• The use of a high-power pressure washer to strip the paint rather than abrasive blasting to better control dust;
  • Containment of water and paint with screening hung from the digester tanks and thick plastic sheeting to collect water and paint under the digesters; and
  • Real-time air monitoring around the digesters and downwind areas throughout the waterfront.

Work was reportedly coordinated with regulatory agencies including Washington State Labor and Industries, the Northwest Clean Air Agency and the Washington State Department of Ecology.

Additionally, the port planned to install new history signs to explain the purpose of the tanks that were once part of the Georgia-Pacific pulp mill that took up the entire waterfront site two decades ago.

The 65-foot digester tanks were built in 1937 and worked to turn wood into pulp for products like toilet paper and paper towels on the 137-acre factory, which closed in 2001 due to rising energy costs and the Enron corporate scandal.

The report explains that logs were ground into chips and then loaded that into the digester tanks to be cooked in acid, creating the pulp. Previously, the tanks had been stored inside a building until the G-P plant closed.

The digester tanks were reportedly saved from demolition by public support to maintain them, the Acid Ball and several other buildings as examples of waterfront history.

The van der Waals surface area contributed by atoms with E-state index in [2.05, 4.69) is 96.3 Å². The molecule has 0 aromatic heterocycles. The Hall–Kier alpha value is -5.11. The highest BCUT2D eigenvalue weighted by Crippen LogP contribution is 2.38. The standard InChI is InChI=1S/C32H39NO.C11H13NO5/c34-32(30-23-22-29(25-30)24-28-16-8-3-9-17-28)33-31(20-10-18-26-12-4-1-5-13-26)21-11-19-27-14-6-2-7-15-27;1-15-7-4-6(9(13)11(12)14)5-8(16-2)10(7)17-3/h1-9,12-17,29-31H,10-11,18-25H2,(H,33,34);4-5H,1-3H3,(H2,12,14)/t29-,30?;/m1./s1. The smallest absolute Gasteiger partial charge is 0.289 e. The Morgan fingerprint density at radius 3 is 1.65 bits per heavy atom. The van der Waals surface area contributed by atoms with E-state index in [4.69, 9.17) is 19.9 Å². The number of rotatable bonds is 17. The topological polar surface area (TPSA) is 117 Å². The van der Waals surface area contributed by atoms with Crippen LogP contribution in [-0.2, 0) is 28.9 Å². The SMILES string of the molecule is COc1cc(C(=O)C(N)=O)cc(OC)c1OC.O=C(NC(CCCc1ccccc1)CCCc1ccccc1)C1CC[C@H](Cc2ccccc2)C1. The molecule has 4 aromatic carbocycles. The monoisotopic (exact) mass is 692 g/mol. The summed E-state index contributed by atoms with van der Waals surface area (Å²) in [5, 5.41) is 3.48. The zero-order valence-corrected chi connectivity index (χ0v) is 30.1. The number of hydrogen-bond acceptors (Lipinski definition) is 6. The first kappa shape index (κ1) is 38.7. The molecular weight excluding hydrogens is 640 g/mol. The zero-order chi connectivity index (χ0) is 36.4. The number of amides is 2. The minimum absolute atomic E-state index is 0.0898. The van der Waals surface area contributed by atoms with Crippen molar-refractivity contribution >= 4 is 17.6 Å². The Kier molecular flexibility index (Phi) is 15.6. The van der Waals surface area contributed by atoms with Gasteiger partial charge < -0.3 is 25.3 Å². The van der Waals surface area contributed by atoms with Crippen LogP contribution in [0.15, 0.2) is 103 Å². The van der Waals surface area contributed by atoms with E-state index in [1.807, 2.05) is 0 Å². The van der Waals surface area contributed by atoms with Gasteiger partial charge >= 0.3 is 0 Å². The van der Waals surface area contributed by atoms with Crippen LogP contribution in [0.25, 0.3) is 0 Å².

The project came along with the port’s efforts to redevelop the city's waterfront district. A master plan was approved for the 237 acres on Bellingham's central waterfront to create a vibrant, mixed-use neighborhood with new parks, trails and jobs. 

The area is set to be redeveloped in phases over the next 40 to 50 years of investment and development.

Contamination Updates

According to the The Bellingham Herald, the lawns are now being removed and replaced, with plans to be ready for use by June 1.

“The Port hired a regulated materials specialist to oversee the project and the contractor put controls in place to contain the paint, but unfortunately some paint chips have been found on the lawns next to the digester tanks,” Hogan said in an email.

Hogan added that port officials “appreciate everyone’s patience as we safely prepare our waterfront for the summer season.” On the port’s website, officials stated that they believe there is little risk to the public.

“Exposure to lead paint, especially over long periods of time, can be a health hazard. However, there is no reason to believe that a short-term visit to the lawns next to the digester tanks pose a health risk to the public. Anyone concerned about lead exposure should contact their health-care provider,” officials said.


Tagged categories: Coating Application; Coating failure; Coating Materials; Coating Materials; Coatings; Containment; Flaking; Health & Safety; Health and safety; Lead; Lead; Lead paint abatement; Maintenance coating work; Metal coatings; NA; North America; Ongoing projects; Program/Project Management; Rehabilitation/Repair; Restoration; Restoration; Rust; Safety; Tanks; Tanks